Producer responsibility systems ensure that packaging is sorted, for example by paying for the placement of plastic, cardboard and glass containers near shops and apartment buildings and the collection of this waste. Next, they coordinate so that a certain part of the collected packaging is recycled. One such producer responsibility system is “Latvijas zaļais punkts”, which claims that it could already recycle much more. Now it is not done because it is not profitable to collect and recycle all plastic. Some materials require a fee to be accepted by factories.

Aizbalts points out: “We also pay a plastic fee for foam plastic. We are the only ones in Latvia who collect it, bale it and take it for recycling. All the rest of the foam plastic is in the trash, and then the tax. But if it was green money, I think we would would no longer be the sole operator.”

In places where the worthless packaging cannot be recycled even into fuel, it is simply dumped in landfills. If producers were made to pay extra and higher targets were set for exemption from natural resource tax, then it would pay off to send them for processing. In addition, it would also be an incentive to switch to, if not environmentally friendly, then at least recyclable materials in packaging.

Through regulations, the state instructs manufacturers to recycle a certain percentage of waste. The task is not particularly ambitious and does not contribute to the overall development of the industry.

Aizbalts says: “The estimate of 20 million is the first step that we have been receiving for two years.

But it is quite safe to say that if we do not start doing something, Latvia will have to pay one, two years and fines with much larger numbers, and they will already be related to the fact that all sorting will simply not be ready.

We all have a common goal this year to recycle 50% of all plastic put on the market and another 20% we can send to recovery for energy recovery. We aim to collect only seven out of ten kilograms of plastic from the country. The state immediately realizes that for three kilograms [no katriem desmit] will pay this penalty, which in the end is the 20 million. If some system thinks – I will be so good and start collecting not seven, but eight, collecting and processing it also costs money. How will we be able to compete with each other as systems, if one thinks that he will start filling the plans instead of the state.”

In 2035, only 10% of all waste will be allowed to be stored in landfills. The rest will have to be recycled or converted into energy. Sorting biological waste promises the biggest breakthrough.

They can be turned into biogas and compost and cut household waste almost in half. The EU has instructed the member states to implement the system by the end of this year, it will most likely not succeed in Latvia. The State Audit Office (VK) warns that it threatens with new annual fines of 11 million euros.

VK council member Edgars Korchagins points out: “One of the elements of the system that was well done and is in the process of being built is the construction of biodegradable waste facilities. Namely, the first one has been working in Gatliņi for some time, and in other waste processing regions they are also being built for very large money. The capacities for these facilities are planned in our view very, very optimistically, and could be as much as two to three times greater than the actual amount of biodegradable waste.”

The equipment was purchased with the funds of European funds. Here, too, there is a risk that the money can be demanded back if the equipment does not work at the promised pace and volume.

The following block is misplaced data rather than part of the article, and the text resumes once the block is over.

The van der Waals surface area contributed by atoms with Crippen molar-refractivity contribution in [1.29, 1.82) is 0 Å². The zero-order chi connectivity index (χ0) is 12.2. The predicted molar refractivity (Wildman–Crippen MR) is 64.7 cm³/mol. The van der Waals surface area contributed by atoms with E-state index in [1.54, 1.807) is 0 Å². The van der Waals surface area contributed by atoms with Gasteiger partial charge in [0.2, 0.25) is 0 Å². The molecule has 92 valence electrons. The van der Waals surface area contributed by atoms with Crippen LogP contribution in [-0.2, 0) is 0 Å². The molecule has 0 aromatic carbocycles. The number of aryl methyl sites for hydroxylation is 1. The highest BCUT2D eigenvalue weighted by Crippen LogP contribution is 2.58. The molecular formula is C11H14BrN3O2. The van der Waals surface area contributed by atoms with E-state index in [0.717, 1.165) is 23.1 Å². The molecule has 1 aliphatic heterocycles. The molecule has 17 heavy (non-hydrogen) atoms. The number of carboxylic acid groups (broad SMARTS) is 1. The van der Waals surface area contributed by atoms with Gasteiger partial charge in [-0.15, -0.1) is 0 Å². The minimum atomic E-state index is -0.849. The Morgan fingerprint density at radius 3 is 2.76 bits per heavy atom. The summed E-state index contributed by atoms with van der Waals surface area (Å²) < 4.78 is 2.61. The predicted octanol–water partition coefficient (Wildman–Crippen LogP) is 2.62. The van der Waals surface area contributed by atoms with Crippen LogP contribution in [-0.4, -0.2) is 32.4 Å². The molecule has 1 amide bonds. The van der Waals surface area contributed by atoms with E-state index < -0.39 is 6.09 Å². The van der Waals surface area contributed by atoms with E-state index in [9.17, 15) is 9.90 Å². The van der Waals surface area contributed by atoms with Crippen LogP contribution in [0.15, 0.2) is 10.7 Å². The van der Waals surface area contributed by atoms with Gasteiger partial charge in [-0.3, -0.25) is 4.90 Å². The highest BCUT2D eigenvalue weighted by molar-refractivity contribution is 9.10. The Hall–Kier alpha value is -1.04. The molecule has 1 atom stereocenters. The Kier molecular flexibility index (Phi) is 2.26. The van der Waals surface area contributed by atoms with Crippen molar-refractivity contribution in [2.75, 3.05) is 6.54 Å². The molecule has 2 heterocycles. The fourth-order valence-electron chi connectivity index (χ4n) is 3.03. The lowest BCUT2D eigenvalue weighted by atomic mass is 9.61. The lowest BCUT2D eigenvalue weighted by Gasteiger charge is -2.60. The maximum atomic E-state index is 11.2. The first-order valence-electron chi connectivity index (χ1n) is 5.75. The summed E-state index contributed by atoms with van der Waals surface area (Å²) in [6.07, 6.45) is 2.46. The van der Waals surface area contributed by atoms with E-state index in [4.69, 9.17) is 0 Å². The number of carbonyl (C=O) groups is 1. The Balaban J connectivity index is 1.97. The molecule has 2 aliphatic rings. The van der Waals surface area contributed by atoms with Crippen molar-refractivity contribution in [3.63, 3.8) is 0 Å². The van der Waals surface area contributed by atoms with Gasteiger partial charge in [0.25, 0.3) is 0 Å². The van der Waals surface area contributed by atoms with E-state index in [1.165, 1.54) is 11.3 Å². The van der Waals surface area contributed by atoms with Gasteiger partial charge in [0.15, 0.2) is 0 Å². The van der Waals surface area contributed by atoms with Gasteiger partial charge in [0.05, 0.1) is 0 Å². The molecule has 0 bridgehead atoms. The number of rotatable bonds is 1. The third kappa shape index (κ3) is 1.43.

In addition, expensive equipment can also affect waste management rates. Unlike packaging containers, residents will have to pay for organic ones. Now the Saeima is considering an initiative to determine that such waste removal will have to be paid for 40% less than for household waste. Environmentalists hope that then people will have more motivation to sort.

Baklane Ansberga points out: “Those who are not interested in this topic, they do not really understand how the tariff is formed, and probably do not even realize that if they were sorted and put in a packaging container, then there is no charge for it.

These producer responsibility systems also have an obligation to educate the public. This is the aspect that we do not think is the best way for the country to educate its citizens. Rather, it would be more correct if producer responsibility systems made some contributions to the fund, they would be large, ambitious campaigns on a national scale. Its education and communication are not enough.

They submit a report and we see that the communication event has been some kind of children’s drawing contest about used cars, which does not really educate the public about what legal waste recycling options are.”

In 2020, the natural resource tax rate increased in several sections. The Cabinet of Ministers basically directed the additional 11 million euros collected to VARAM and the Ministry of Culture. VARAM received 8.8 million euros in 2021 for the project “Integrated approach to resource management” in several institutions subordinate to the ministry, for the maintenance of the Salaspils nuclear reactor, as well as for several purposes unrelated to nature or the environment.

The revenue from the natural resource tax, which was credited to the VARAM budget, was used by the ministry to support the construction of the Liktendarza Saiet House and football fields.

VK Council member Inga Vilka states: “This is not seen as a priority measure, where there should be a reference to the National Development Plan or some other policy planning documents. There is a special procedure for setting priorities.”

Payments for the construction of soccer fields and other programs continued last year. The only exception is Liktendarzs, because the House of Assembly is finished.

The Ministry of Culture receives EUR 1.4 million annually from the natural resource tax increase. More than a million of this money goes to the “NGO Fund” program of the Society Integration Fund, and 300 thousand goes to the development of civic participation and social cohesion.

Post navigation

Leave a Comment

Leave a Reply

Your email address will not be published. Required fields are marked *